Friday, July 27, 2007

Priest shortage: What's a pope to do?

The story is all to familiar in the Roman Catholic Church in the United States.

While the Catholic population increases, the number of active priests continues to dwindle. Parishes are shut down or merged. Fewer masses are performed. In some places, even a Sunday mass is the exception rather than the rule.

The priest shortage won't be solved overnight -- if at all -- but there's one possibility for some relief while possible solutions are studied.

Right now there's still a talent pool of former priests, many of whom were forced out of the active clergy when they married. While the church has some good reasons to continue its present rule forbidding most priests from marrying, there's nothing wrong with utilizing former active priests on a part-time basis to say masses, administer sacraments, help administer parishes and otherwise provide backup to full-time active priests. To a man every former priest I know would jump at the chance.

It's not a perfect and certainly not a permanent solution but nonetheless one that should be explored.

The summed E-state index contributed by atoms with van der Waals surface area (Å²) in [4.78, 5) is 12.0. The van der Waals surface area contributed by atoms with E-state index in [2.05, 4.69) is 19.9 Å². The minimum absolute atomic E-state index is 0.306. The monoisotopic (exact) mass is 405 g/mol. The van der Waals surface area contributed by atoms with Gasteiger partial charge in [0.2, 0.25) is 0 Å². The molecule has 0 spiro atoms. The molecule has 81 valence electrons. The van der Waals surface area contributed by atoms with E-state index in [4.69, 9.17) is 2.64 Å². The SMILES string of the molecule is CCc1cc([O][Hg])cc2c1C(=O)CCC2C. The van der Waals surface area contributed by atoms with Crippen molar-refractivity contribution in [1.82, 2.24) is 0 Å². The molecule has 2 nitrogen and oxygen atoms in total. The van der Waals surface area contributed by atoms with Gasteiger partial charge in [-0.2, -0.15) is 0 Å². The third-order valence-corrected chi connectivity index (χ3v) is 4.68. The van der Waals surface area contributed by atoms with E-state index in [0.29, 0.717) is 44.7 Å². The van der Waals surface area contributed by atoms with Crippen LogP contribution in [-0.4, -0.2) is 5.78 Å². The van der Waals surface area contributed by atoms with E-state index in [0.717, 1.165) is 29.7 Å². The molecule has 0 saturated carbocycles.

Dad29 said...


While I'm sympathetic, I'm not convinced.

There are a few different scenarios which can be constructed. Let's see where we can agree.

First scenario: priest leaves, gets hitched, Rome has not released from vow.

We don't bring him back, period.

Second scenario: priest leaves, Rome grants release from vow, priest marries.

This presents an interesting question--whether, once released from the priesthood, someone can 'return' under markedly different circumstances (i.e., married.)

I think that the pattern shown by the Orthodox (uniate and Greek) is applicable--in short, you can be married before Ordination and remain married. But you may NOT get married AFTER Ordination.

So then the question--would 'bringing him back' constitute a re-Ordination? I don't think so, but the "appearance" would be extremely dicey--akin to the "appearance" of annulment/re-marriage.

Third scenario: Priest leaves, Rome grants release, he marries, wife dies (!) unexpectedly.

Here, I think that I'd be inclined to look very hard at 'bringing him back.' I won't contradict Rome's decision under any circumstances, but I think this scenario does not have any "appearance" problems which are insuperable.

However, there may be Canonical problems of which I am not aware.

Dad29 said...

Forgot to mention in "scenario two" that if we follow the Orthodox pattern, then the guy should not be brought back.

But it's still an interesting question.